Mum tells how she was made to feel she had no choice but to breastfeed

As a mum who’s been shamed ­several times for daring to bottle-feed my new babe-in-arms, I’m thrilled for all future mums.

I’m not arguing that breast isn’t best.

I read the studies proving how it boosts a child’s immune system until my eyes bled, looking for one piece of information that might stop the guilt.

When Will, now 15, was born, I was an impressionable 25-year-old. Who was I to question what professionals told me?

Only it wasn’t quite as simple as getting a milk-swollen boob out.

Why wouldn’t he latch on? Why were my nipples so sore and cracked? And why didn’t he take enough milk?

And did I look anything like those natural mums who effortlessly breastfed their babies into a milk-drunk slumber? No, instead, I looked like a stressed, tired, guilt-ridden young woman whose entire being felt beaten.

I felt like a cow while I tried hand-pumping some of this magical elixir out for my first-born, and felt even worse when I could barely produce a thimble-full.

The reason I felt that way is because I was made to feel I had no choice.

'It lowers risk of infection in tot'

“If a woman chooses not to breastfeed, of course that should be her choice. But time and again we see that women want to breastfeed, but struggle to latch the baby on, get sore nipples or breasts or worry about milk supply.

“If they had the support to help them through these very common issues it’s very likely more women would continue for longer and hopefully enjoy the many positives about breastfeeding.

“Breast milk contains exactly the right ingredients to continue a baby’s growth and development. It helps their brains develop, boosts their immune system and reduces their risk of infection.

“It also helps a mother’s uterus to contract and women who successfully feed are less likely to suffer with postnatal depression. Plus it can help burn up to 500 calories a day.”

Thank goodness for the winds of change now pointing out that a woman’s choice should be respected.

My decision to introduce formula for night feeds at the age of four weeks and move exclusively to formula at six weeks was frowned upon by the health visitors, who asked, “Are you sure you’ve tried your best?”

I knew I had given it my best shot.

My second son, Ally, was born in December 2007, at 6.12am. By 6.12pm, I was back from St Michael’s Hospital in Bristol and struggling to breastfeed.

The sense of failure came flooding back, but – older and wiser – I decided I wasn’t playing that game again.

My nipples were cracked, sore and bleeding, I told the attending midwife, who uttered the words: “A little bit of blood won’t hurt him.” I think she missed my point. We’d stocked up on bottles and formula in anticipation, so on went the kettle. I wasn’t going to risk my mental health this time.

When a childless relative came to visit a couple of days after I’d given birth, she spent 20 minutes quizzing me on why I wasn’t breastfeeding.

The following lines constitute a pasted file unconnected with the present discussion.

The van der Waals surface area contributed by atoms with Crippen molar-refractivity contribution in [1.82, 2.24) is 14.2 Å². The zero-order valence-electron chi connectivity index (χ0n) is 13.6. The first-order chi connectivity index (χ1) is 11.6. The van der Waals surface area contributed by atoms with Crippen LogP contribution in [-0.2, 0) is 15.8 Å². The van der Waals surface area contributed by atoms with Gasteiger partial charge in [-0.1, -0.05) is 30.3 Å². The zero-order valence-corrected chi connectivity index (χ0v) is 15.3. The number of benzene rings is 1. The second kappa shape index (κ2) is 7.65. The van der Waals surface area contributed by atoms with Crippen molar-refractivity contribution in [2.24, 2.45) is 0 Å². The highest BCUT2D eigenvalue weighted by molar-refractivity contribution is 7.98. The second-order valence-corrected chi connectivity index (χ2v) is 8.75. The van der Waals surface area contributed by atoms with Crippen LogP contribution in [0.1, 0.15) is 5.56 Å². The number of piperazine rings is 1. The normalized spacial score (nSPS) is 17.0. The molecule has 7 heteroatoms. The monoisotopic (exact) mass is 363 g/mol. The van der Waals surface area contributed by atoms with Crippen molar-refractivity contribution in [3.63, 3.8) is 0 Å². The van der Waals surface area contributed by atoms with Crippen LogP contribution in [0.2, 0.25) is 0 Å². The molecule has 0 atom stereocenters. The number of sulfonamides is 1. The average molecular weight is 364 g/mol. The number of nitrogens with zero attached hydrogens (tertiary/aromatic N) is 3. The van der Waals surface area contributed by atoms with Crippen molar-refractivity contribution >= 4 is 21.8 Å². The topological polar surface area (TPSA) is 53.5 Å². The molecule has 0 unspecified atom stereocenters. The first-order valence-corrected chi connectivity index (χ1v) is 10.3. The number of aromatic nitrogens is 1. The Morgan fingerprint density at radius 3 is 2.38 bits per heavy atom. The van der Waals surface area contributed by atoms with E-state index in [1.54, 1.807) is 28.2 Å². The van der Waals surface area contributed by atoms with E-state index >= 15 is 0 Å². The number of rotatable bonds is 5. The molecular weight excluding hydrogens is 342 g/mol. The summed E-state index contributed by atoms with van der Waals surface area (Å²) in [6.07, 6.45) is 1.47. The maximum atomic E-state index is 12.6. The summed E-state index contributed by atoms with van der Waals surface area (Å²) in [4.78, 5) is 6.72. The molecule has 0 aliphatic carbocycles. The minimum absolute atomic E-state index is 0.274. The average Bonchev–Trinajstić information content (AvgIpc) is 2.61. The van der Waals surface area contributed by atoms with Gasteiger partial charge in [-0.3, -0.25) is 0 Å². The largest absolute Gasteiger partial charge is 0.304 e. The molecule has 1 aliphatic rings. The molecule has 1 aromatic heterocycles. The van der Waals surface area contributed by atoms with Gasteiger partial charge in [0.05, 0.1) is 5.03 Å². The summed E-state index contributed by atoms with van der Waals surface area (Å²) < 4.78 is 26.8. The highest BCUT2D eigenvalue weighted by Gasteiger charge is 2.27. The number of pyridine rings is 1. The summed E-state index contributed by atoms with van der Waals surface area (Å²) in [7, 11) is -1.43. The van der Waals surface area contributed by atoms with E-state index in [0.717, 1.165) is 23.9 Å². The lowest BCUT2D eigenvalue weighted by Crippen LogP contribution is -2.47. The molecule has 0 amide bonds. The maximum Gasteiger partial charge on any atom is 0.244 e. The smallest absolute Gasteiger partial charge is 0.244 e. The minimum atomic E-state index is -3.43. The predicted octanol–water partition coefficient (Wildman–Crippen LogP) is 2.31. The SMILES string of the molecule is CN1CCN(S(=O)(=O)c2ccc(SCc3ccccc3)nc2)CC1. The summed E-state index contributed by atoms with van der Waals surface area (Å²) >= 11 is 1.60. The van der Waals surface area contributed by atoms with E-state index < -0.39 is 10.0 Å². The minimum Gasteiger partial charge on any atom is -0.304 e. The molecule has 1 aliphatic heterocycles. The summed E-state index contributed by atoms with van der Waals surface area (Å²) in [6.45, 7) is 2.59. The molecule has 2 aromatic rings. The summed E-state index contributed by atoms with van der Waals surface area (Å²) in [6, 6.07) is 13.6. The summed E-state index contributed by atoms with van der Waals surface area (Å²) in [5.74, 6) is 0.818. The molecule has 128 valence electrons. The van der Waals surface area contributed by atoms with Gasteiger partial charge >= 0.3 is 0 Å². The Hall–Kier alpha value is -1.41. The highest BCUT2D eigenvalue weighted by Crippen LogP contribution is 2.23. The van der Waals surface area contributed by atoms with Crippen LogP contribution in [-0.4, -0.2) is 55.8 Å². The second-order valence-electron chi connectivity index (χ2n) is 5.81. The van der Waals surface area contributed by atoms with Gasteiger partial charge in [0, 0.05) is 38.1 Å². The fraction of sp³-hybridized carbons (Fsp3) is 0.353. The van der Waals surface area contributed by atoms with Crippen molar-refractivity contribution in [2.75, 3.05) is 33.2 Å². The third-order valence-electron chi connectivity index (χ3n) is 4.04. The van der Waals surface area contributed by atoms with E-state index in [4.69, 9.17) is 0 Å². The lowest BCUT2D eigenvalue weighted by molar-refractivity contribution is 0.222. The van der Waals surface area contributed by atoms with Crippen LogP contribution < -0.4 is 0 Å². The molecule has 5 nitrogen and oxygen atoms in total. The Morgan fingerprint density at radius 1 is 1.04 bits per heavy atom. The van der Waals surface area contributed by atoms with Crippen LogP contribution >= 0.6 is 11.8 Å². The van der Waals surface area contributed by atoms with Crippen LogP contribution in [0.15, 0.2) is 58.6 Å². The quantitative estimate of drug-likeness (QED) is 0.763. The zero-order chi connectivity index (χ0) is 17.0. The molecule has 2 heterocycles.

After all, she quipped, “It doesn’t look that hard”.

It was just the kick in the teeth I needed at such an emotional time.

When my third child Eric came along, I told myself I’d give the breastfeeding another shot.

After all, every child is different and maybe he’d be the one to turn me into a breastfeeding guru. I requested a move to Weston General Hospital to take advantage of its superior breastfeeding knowledge. It was hard and painful. One day another mum told me about nipple shields.

I relied on these silicon saviours to feed little Eric, and he seemed to thrive. But I had not been recommended them by the midwives.

Ironically, Eric, now seven, is the child with eczema, allergy-induced asthma, hay fever and the one who is floored by a virus any of my other boys would barely notice.

At the age of 35 when I gave birth to my fourth offspring, I was done with any guilt or added emotional turmoil.

After Bear, now four, was born blue — meaning medics had to help him take his first breath — I boldly told the midwife I intended to bottle feed so I could focus my energy on enjoying him.

I’d been there, got the milk-stained T-shirt and was done with that. I could hear one poor, new mum being encouraged to keep breastfeeding, her screams of agony piercing the hospital ward until I could take no more.

I followed her to the toilet with a piece of paper, which simply bore the words “buy nipple shields”.

Today she would have a choice.

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For those that can breastfeed in the UK, which has the lowest rate of breastfed children in Europe, you should be commended and feel lucky that you are able.

For those who find it hard and give up, well done for trying.

And for those who simply don’t want to, don’t feel guilty, because 153 years after formula milk was first made, mums have finally been given a choice — and one that should be respected.

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